“It’s not cool, at all,” she said of them.
How does she manage fame?
Even though she was relatively well known, after the COVID-induced restriction eased in Nigeria, and she went to school, it felt strange how popular she had become, how well people knew her.
In her first year, with just under 50,000 followers, she could get away on campus with being famous and not being hassled by fans to take photos. But the curse that comes with fame soon caught up with her as her following grew.
“In my second year, I started using nose masks to cover my face…Sometimes when I go out even with a nose mask I’ll still see comments like ‘I recognise the way you walk’” she said.
TikTok in Nigeria
TikTok influencers in Nigeria have been steadily picking up steam, even on the global stage. So much so that TikTok now has an office in the country. And, just a few weeks ago, the platform hosted an event, celebrating the best and brightest members of the Nigerian TikTok community, and shining a spotlight on their work.
A snapshot of the content created at the event demonstrated the amazing contributions Nigerian artists make to the world through music, sport, entertainment, fashion and beauty.
Artistes, record labels, and music promoters flood TikTok to promote songs to reach a global audience, and users like SheIsPrincess help this through video content using the songs.
While some songs go global on TikTok without the input of the copyright owner as was the case with Pop singer, 1da Banton’s song entitled, ‘No Wahala’, some up. and coming artists patronise TikTok influencers to promote their songs.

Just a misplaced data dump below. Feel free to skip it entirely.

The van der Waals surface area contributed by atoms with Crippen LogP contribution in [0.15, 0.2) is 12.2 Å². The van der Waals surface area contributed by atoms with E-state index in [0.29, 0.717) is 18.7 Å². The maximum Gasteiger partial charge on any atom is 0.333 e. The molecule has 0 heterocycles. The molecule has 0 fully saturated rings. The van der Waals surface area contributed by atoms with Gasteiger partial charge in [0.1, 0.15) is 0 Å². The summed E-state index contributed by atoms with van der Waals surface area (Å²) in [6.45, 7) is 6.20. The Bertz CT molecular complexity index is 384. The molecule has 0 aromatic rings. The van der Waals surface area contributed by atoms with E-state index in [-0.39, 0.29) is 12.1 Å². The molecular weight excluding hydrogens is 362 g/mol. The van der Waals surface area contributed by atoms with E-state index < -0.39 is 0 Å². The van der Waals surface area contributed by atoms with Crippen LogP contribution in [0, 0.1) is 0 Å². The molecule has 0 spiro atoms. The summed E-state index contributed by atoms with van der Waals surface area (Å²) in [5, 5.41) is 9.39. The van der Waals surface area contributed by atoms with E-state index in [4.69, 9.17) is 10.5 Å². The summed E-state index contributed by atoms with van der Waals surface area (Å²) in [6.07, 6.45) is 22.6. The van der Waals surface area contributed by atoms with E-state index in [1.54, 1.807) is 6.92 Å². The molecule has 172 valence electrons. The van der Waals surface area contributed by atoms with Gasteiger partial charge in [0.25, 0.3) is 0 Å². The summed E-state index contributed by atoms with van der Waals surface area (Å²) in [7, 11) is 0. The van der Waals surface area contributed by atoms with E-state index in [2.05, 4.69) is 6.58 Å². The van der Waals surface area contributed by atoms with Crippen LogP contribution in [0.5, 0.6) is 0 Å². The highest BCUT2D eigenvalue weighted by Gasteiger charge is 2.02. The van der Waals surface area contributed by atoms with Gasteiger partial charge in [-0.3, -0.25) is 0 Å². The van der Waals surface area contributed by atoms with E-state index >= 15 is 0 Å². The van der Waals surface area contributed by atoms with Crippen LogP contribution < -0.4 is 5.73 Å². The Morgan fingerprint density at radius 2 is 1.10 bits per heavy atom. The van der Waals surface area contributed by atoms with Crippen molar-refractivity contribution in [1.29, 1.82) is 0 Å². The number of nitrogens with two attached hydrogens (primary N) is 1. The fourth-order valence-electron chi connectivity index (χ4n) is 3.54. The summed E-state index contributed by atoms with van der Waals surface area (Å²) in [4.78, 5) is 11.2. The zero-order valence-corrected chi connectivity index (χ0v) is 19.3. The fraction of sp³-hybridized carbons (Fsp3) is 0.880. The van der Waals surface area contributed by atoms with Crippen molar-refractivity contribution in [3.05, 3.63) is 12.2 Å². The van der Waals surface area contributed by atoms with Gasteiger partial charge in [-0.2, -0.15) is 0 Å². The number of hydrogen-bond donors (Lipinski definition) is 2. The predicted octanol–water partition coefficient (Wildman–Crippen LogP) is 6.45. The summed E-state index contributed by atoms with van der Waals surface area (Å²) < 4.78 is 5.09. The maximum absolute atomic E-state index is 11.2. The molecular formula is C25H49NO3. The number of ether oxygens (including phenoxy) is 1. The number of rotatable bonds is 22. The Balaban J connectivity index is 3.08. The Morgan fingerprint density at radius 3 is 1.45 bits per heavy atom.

TikTok should fix its algorithm
But more work tailored to the needs of Nigerian users is required for them to move forward, and fully compete with their peers internationally. Biting Princess the most is the algorithm.
For her to stay encouraged and do the work she loves doing, TikTok will need to fix its algorithm, she said.
The Tiktok algorithm is bad…You can just make a video today and be getting a million views, and you make another on the next day and be getting 1000 views…I use to get discouraged… it really affects us.
What does the future hold for her?
Even with more than 935,000 plus followers, she still says that there is more to be done. “There are some things I am working on,” she said. “I want to bring in new characters.”
Now, almost a year and a half since she started taking making videos seriously, and advertising for big brands, including Nigeria Idols and Cadbury, she said she will still remain with the ethos that lead her to start in the first place, “to feel happy.”
The main reason I started videos is for me to be happy and for people to be happy.SheIsPrincess
“Most times, I get comments like ‘Princess I was sad, thanks for this, it made me laugh,” she said. “There are times that I do a video and I just keep on watching. But there are videos that I do that I’ll be embarrassed to watch. And I’ll be like ‘this is not me. I don’t know this girl.’”